Going Tubular in the Rostral Migratory Stream: Neurons Remodel Astrocyte Tubes to Promote Directional Migration in the Adult Brain

Neuroscience Center and the Department of Cell and Molecular Physiology, The University of North Carolina School of Medicine, Chapel Hill, NC 27599, USA.
Neuron (Impact Factor: 15.05). 07/2010; 67(2):173-5. DOI: 10.1016/j.neuron.2010.07.013
Source: PubMed


Reciprocal interactions between migrating neurons and astroglia play influential roles in the guidance and placement of newly generated neurons in the cerebral cortex. During embryonic development, migrating neurons modulate the function of radial glial cells as neuronal migratory guides in the neocortex (Hatten, 1985 and Rakic, 2003). In contrast, in the adult brain, long distance neuronal migration is thought to occur in a glial-independent manner. In the rostral migratory stream (RMS), newly generated neurons from the subventricular zone migrate along each other as oriented chains toward their target locations in the olfactory bulb (Wichterle et al., 1997). During this process, neurons are encapsulated by a complex network of astrocyte tubes (Doetsch and Alvarez-Buylla, 1996 and Lois et al., 1996). The functional significance of these astroglial tubes, whether they merely act as barriers to prevent the dispersion of the young neuroblasts into the surrounding tissue or if they actively guide or orient the new neurons, has remained unclear.

Full-text preview

Available from:
  • Source
    • "However, neurogenesis is limited to the hippocampus and subventricular zone, and the RMS is one mechanism neurons use to relocate from these areas [50]. In the RMS, vascular cells and astroglia forming gap junctions are arranged parallel to the route of the migrating cells and provide scaffolding [51]. Cells in the RMS are believed to move by " chain migration " . "
    [Show abstract] [Hide abstract]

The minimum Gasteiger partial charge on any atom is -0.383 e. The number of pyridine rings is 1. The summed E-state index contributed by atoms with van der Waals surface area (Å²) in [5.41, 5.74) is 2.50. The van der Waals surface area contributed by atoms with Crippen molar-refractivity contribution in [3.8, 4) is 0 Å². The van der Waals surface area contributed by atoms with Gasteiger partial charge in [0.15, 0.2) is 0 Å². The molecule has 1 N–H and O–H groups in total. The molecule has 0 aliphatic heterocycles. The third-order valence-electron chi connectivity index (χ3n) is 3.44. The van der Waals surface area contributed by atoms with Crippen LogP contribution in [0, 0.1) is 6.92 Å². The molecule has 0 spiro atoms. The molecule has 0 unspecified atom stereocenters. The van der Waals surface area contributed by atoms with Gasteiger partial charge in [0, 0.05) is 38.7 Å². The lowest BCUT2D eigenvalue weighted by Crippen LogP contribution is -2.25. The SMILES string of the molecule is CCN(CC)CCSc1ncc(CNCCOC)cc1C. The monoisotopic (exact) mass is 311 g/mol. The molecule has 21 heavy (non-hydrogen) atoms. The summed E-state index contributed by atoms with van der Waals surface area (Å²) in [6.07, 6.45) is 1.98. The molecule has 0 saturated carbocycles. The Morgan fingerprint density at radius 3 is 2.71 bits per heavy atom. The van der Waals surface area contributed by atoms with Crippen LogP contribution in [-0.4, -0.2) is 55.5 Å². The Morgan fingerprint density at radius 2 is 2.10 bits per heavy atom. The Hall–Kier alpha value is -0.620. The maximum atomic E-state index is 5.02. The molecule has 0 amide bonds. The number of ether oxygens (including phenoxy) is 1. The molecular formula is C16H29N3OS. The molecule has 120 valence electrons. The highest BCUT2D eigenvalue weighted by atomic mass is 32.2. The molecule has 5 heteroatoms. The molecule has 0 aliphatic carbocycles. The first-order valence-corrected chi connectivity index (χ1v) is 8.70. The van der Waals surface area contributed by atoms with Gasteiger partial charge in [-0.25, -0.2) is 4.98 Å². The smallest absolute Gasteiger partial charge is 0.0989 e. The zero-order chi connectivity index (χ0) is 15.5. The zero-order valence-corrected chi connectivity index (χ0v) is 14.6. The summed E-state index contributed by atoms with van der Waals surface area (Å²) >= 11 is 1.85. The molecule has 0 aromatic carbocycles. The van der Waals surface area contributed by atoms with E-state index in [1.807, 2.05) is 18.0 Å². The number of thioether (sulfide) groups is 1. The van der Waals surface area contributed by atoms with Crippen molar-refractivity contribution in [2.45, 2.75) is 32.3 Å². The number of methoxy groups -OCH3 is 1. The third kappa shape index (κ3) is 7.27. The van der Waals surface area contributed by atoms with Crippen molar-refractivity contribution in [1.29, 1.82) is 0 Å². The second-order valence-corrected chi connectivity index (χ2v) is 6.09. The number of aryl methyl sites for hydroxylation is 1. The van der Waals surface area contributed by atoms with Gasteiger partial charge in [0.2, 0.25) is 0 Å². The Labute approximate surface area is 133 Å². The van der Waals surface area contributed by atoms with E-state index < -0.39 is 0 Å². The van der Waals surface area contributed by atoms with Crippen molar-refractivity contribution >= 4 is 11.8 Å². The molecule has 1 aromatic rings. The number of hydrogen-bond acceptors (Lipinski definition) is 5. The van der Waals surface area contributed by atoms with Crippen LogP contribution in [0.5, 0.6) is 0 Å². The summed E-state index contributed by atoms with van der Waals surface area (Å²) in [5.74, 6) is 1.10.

ABSTRACT: Alzheimer's disease (AD) is a global health crisis with limited treatment options. Despite major advances in neurotherapeutics, poor brain penetration due to the blood-brain barrier continues to pose a big challenge in overcoming the access of therapeutics to the central nervous system. In that regard, the non-invasive intranasal route of brain targeting is gaining considerable attention. The nasal mucosa offers a large surface area, rapid absorption, and avoidance of first-pass metabolism increasing drug bioavailability with less systemic side effects. Intranasal delivery is known to utilize olfactory, rostral migratory stream, and trigeminal routes to reach the brain. This investigation confirmed that intranasal delivery of oligomeric amyloid-β antibody (NU4) utilized all three routes to enter the brain with a resident time of 96 hours post single bolus intranasal administration, and showed evidence of perikaryal and parenchymal uptake of NU4 in 5XFAD mouse brain, confirming the intranasal route as a non-invasive and efficient way of delivering therapeutics to the brain. In addition, this study demonstrated that intranasal delivery of NU4 antibody lowered cerebral amyloid-β and improved spatial learning in 5XFAD mice.
    Full-text · Article · Mar 2013 · Journal of Alzheimer's disease: JAD
  • Source
    • "Recently it has been found that migrating neuroblasts can modulate the structure of glial tube and have the ability to remove the impeding astrocytic processes away from their migrating route. This ability of neuroblasts may constantly modify the organization of the meshwork of the glial tube, helping efficient migration of neuroblast chains through the compact and narrow glial channels without creating choke points along the RMS (Eom et al., 2010; Kaneko et al., 2010). "
    [Show abstract] [Hide abstract]
    ABSTRACT: During the nervous system development, immature neuroblasts have a strong potential to migrate toward their destination. In the adult brain, new neurons are continuously generated in the neurogenic niche located near the ventricle, and the newly generated cells actively migrate toward their destination, olfactory bulb, via highly specialized migratory route called rostral migratory stream (RMS). Neuroblasts in the RMS form chains by their homophilic interactions, and the neuroblasts in chains continually migrate through the tunnels formed by meshwork of astrocytes, glial tube. This review focuses on the development and structure of RMS and the regulation of neuroblast migration in the RMS. Better understanding of RMS migration may be crucial for improving functional replacement therapy by supplying endogenous neuronal cells to the injury sites more efficiently.
    Full-text · Article · Dec 2010 · Anatomy & cell biology